Question: With passing of ‘Last Newspaperman’, is Matt Drudge the future?

WorldTribune, July 18, 2019

Question of the Day, July 18, 2019: Today, we observe a moment of silence in honor of Wesley Pruden, the subject of yesterday’s Question of the Day with some of the responses (below). We would however direct your attention to a related story today about another media legend who wears a fedora. After visiting Pruden for the first time at The Washington Times about 18 years ago, Matt Drudge confided to the founding editor of WorldTribune.com: “Whew. I just met Mr. Pruden. I got a lecture!”


Wesley Pruden, 83.

Question of the Day, July 17, 2019:

Several of us at WorldTribune.com worked under Washington Times Editor in Chief Wesley Pruden who completed his last day at the newspaper yesterday and then passed away at 83. He was among the last of a dying breed of newspaper professionals who put responsibility to the reading public at the top of his priority list. His motto for all staff was: “Get it first and get it right.” Do you trust the editor or news director of your local news source to have your best interests at heart or is he or she primarily serving a separate agenda?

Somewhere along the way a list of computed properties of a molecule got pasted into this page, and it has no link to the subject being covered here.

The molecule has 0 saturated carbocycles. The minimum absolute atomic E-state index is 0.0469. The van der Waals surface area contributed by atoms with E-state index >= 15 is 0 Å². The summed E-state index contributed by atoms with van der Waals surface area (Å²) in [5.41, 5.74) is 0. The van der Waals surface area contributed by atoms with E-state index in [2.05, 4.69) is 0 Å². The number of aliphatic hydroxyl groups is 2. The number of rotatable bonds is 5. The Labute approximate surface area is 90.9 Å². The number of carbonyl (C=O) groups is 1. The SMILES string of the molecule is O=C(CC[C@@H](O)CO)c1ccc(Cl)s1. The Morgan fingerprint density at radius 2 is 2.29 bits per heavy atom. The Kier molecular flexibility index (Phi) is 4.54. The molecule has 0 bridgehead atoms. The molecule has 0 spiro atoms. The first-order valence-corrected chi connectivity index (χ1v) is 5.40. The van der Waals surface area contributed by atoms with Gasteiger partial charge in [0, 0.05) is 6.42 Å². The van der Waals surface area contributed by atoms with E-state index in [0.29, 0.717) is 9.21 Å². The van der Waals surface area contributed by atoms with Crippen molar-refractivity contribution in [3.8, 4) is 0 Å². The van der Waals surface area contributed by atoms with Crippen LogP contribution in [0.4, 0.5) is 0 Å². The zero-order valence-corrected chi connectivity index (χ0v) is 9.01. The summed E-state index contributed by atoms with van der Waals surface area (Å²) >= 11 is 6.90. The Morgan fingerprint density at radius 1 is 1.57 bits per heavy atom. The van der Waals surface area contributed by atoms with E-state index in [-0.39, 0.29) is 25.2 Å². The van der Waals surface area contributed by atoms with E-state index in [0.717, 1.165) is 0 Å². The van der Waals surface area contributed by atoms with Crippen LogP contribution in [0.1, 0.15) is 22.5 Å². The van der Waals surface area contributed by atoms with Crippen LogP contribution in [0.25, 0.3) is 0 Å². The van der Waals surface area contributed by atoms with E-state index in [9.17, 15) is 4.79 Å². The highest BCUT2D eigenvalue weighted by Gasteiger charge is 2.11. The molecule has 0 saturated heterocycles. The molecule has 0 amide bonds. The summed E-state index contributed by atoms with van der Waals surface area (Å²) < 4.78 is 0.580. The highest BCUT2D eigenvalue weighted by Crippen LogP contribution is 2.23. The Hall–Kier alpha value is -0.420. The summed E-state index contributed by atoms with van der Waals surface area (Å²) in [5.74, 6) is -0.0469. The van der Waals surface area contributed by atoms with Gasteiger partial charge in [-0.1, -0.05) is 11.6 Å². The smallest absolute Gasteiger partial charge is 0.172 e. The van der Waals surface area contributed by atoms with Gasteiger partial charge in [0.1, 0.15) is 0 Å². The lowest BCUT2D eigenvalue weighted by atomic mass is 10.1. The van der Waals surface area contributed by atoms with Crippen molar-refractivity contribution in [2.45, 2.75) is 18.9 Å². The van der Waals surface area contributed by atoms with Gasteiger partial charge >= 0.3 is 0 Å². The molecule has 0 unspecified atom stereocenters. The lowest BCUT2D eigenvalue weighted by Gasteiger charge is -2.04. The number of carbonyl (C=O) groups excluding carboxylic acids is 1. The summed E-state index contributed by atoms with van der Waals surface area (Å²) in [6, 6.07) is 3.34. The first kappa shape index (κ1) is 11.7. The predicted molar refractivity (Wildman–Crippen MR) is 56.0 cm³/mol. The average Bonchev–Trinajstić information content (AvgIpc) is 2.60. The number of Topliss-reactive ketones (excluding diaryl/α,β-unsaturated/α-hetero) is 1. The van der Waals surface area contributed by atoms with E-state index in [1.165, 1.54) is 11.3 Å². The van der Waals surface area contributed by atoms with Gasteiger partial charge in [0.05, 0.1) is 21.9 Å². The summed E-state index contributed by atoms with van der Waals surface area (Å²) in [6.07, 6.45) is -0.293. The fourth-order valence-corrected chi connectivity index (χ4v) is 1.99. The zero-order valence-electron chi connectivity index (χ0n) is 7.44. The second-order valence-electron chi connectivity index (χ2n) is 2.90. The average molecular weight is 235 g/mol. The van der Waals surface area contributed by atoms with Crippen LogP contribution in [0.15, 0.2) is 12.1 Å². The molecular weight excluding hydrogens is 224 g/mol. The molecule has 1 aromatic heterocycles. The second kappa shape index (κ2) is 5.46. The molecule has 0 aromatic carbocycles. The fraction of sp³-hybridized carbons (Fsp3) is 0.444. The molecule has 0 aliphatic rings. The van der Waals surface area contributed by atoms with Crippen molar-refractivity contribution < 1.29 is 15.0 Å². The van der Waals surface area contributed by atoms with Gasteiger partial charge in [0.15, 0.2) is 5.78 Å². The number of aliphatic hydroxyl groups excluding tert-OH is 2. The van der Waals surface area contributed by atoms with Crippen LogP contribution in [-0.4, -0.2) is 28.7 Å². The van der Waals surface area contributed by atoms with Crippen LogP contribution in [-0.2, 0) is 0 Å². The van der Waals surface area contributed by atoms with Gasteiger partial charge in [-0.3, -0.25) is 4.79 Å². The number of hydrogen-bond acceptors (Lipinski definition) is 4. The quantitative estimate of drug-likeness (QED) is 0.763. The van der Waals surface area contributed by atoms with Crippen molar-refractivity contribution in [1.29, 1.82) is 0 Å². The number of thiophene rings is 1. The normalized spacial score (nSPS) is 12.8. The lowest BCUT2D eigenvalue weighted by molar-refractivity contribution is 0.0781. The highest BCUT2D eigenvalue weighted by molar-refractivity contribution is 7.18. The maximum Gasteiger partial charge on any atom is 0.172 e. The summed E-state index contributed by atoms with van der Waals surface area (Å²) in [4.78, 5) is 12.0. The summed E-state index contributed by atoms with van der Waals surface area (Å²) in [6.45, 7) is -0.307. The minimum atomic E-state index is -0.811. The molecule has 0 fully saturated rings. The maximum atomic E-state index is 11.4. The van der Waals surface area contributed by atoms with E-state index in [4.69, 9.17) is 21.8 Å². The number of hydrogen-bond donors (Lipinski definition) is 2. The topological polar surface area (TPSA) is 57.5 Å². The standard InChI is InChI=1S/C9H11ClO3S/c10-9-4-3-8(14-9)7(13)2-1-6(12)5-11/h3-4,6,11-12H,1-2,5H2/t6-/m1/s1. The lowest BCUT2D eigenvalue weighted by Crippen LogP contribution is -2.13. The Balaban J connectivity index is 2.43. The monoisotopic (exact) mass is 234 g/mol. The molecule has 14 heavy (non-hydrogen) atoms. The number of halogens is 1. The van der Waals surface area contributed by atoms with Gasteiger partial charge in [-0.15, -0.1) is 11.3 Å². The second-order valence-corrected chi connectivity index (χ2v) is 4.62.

Answers:

True journalism is dead & has been replaced with sensationalism. – Wayne Everingham

Dead and gone. They’re an extension of the Democratic party. – Sharon LaFond

Haven’t seen actual reporting since Cronkite told America we couldn’t win the war. – Bruce Hayes

What happened to the journalistic code of ethics?!? – Jerry Heying

The Last Newspaperman‘: Wesley Pruden passed away at 83 on Tuesday after putting in a full day at The Washington Times, where he served as editor in chief from 1992 to 2008. The man’s look screamed newspaperman; his life’s work screamed newspaperman louder. He spent almost 68 years in the business. Today marks the first day in the 37-year history of The Washington Times that Wes Pruden does not work there. We lost something when we lost Wes Pruden but we really lost it prior to losing him. His existence reminded us of what we lost. Now he no longer exists to demonstrate what a journalist looks and acts like. – Dan Flynn, American Spectator

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